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Why is Xun Yu's relationship with Cao Cao so bad at the end?


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#1 gus

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Posted 10 July 2011 - 07:55 PM

I'm watching the new Three Kingdom drama series (I've never read the book though) and it shows that Xun Yu is Cao Cao's best adviser all along, but when he becomes old, he does not support Cao Cao's decision of becoming a Prince (I don't know if that is the right word in English for Wei Wang), and all of a sudden, Cao Cao forces Xun Yu to kill himself.
Anyone know why that happens? Did I miss something?

#2 Ma Su

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Posted 18 July 2011 - 07:49 AM

I'm watching the new Three Kingdom drama series (I've never read the book though) and it shows that Xun Yu is Cao Cao's best adviser all along, but when he becomes old, he does not support Cao Cao's decision of becoming a Prince (I don't know if that is the right word in English for Wei Wang), and all of a sudden, Cao Cao forces Xun Yu to kill himself.
Anyone know why that happens? Did I miss something?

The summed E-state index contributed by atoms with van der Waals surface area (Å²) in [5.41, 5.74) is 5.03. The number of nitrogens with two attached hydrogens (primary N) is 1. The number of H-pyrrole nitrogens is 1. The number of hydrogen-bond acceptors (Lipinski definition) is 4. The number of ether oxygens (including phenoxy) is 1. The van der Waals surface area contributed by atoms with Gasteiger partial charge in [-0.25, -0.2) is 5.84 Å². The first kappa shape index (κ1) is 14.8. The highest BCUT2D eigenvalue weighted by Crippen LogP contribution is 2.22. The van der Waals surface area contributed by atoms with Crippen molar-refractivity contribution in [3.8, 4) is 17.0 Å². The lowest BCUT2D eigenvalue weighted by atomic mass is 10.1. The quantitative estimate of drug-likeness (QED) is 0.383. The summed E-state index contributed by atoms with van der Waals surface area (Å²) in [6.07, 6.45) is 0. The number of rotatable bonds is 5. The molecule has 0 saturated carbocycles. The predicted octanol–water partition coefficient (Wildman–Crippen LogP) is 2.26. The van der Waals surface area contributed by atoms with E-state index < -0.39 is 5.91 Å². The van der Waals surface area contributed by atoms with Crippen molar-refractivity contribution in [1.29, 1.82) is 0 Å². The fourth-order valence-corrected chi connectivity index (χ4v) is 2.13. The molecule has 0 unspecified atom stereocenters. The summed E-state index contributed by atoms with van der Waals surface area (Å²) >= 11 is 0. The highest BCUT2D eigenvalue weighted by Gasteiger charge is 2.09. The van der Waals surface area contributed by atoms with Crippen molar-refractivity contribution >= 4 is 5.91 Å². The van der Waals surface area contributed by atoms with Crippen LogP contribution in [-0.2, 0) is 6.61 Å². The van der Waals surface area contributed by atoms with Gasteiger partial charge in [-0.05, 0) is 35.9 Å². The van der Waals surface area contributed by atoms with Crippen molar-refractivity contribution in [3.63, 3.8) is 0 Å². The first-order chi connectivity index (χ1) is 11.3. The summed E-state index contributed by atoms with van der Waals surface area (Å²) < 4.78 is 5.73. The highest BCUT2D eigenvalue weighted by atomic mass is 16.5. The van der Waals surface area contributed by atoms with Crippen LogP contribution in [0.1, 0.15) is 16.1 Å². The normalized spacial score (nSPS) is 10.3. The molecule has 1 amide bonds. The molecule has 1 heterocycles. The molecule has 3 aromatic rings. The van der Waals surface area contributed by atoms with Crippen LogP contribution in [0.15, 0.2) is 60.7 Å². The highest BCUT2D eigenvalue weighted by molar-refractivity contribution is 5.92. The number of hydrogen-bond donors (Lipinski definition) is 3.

Cao Cao was an ageing warlord who was trying to secure his son Pi's succession after his death. His becoming King was a controversial step that helped strengthen the Cao grip on power and was the breaking point for Han loyalist Xun Yu. The Han wasn't an issue where there was a series of clashes between adviser and warlord so there wasn't much build up in that respect, this was more an issue where Xun Yu picked loyalty to the Han over loyalty to Cao Cao. As for why Cao Cao forced his death on the issue, the last thing Pi would need during the uncertainty on Cao Cao's death is the influential and intelligent Xun Yu opposing Pi.

#3 sima old bandit

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Posted 18 July 2011 - 11:56 AM

It was the same when Jiang Wan opposed Liu Bei's accension to Emperor. Liu Bei didn't kill him but relieved him of office when ZL intervened. Gone was that humility he showed when he was a wandering and homeless vagrant.

Lesson: don't stand in the way of your lords ambition.

Edited by sima old bandit, 18 July 2011 - 11:57 AM.


#4 gus

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Posted 22 July 2011 - 03:30 PM